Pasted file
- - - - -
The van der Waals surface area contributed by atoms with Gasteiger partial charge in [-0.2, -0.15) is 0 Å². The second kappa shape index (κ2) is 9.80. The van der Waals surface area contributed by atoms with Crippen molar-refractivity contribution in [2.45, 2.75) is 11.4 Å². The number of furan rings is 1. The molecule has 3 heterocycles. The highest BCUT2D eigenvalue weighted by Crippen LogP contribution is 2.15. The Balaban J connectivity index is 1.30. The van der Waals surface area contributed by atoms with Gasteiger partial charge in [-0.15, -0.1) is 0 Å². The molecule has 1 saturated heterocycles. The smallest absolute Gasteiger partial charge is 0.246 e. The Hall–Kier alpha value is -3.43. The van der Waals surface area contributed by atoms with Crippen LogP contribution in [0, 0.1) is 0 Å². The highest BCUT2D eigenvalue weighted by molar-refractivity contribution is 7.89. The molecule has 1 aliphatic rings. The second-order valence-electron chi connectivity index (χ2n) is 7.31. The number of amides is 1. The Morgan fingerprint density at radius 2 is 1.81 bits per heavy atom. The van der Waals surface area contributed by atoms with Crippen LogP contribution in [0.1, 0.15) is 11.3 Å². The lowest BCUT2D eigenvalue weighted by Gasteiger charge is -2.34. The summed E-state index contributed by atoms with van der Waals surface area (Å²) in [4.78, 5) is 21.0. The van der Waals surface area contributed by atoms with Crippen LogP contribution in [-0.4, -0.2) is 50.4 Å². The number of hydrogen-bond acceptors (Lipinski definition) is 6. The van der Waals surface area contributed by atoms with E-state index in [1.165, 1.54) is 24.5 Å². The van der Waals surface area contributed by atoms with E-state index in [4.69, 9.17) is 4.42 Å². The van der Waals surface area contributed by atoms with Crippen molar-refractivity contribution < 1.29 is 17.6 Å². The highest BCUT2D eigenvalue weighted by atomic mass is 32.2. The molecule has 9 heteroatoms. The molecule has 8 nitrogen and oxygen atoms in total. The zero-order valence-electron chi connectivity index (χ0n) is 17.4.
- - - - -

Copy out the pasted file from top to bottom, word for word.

The van der Waals surface area contributed by atoms with Gasteiger partial charge in [-0.2, -0.15) is 0 Å². The second kappa shape index (κ2) is 9.80. The van der Waals surface area contributed by atoms with Crippen molar-refractivity contribution in [2.45, 2.75) is 11.4 Å². The number of furan rings is 1. The molecule has 3 heterocycles. The highest BCUT2D eigenvalue weighted by Crippen LogP contribution is 2.15. The Balaban J connectivity index is 1.30. The van der Waals surface area contributed by atoms with Gasteiger partial charge in [-0.15, -0.1) is 0 Å². The molecule has 1 saturated heterocycles. The smallest absolute Gasteiger partial charge is 0.246 e. The Hall–Kier alpha value is -3.43. The van der Waals surface area contributed by atoms with Crippen LogP contribution in [0, 0.1) is 0 Å². The highest BCUT2D eigenvalue weighted by molar-refractivity contribution is 7.89. The molecule has 1 aliphatic rings. The second-order valence-electron chi connectivity index (χ2n) is 7.31. The number of amides is 1. The Morgan fingerprint density at radius 2 is 1.81 bits per heavy atom. The van der Waals surface area contributed by atoms with Crippen LogP contribution in [0.1, 0.15) is 11.3 Å². The lowest BCUT2D eigenvalue weighted by Gasteiger charge is -2.34. The summed E-state index contributed by atoms with van der Waals surface area (Å²) in [4.78, 5) is 21.0. The van der Waals surface area contributed by atoms with Crippen LogP contribution in [-0.4, -0.2) is 50.4 Å². The number of hydrogen-bond acceptors (Lipinski definition) is 6. The van der Waals surface area contributed by atoms with E-state index in [1.165, 1.54) is 24.5 Å². The van der Waals surface area contributed by atoms with E-state index in [4.69, 9.17) is 4.42 Å². The van der Waals surface area contributed by atoms with Crippen molar-refractivity contribution < 1.29 is 17.6 Å². The highest BCUT2D eigenvalue weighted by atomic mass is 32.2. The molecule has 9 heteroatoms. The molecule has 8 nitrogen and oxygen atoms in total. The zero-order valence-electron chi connectivity index (χ0n) is 17.4.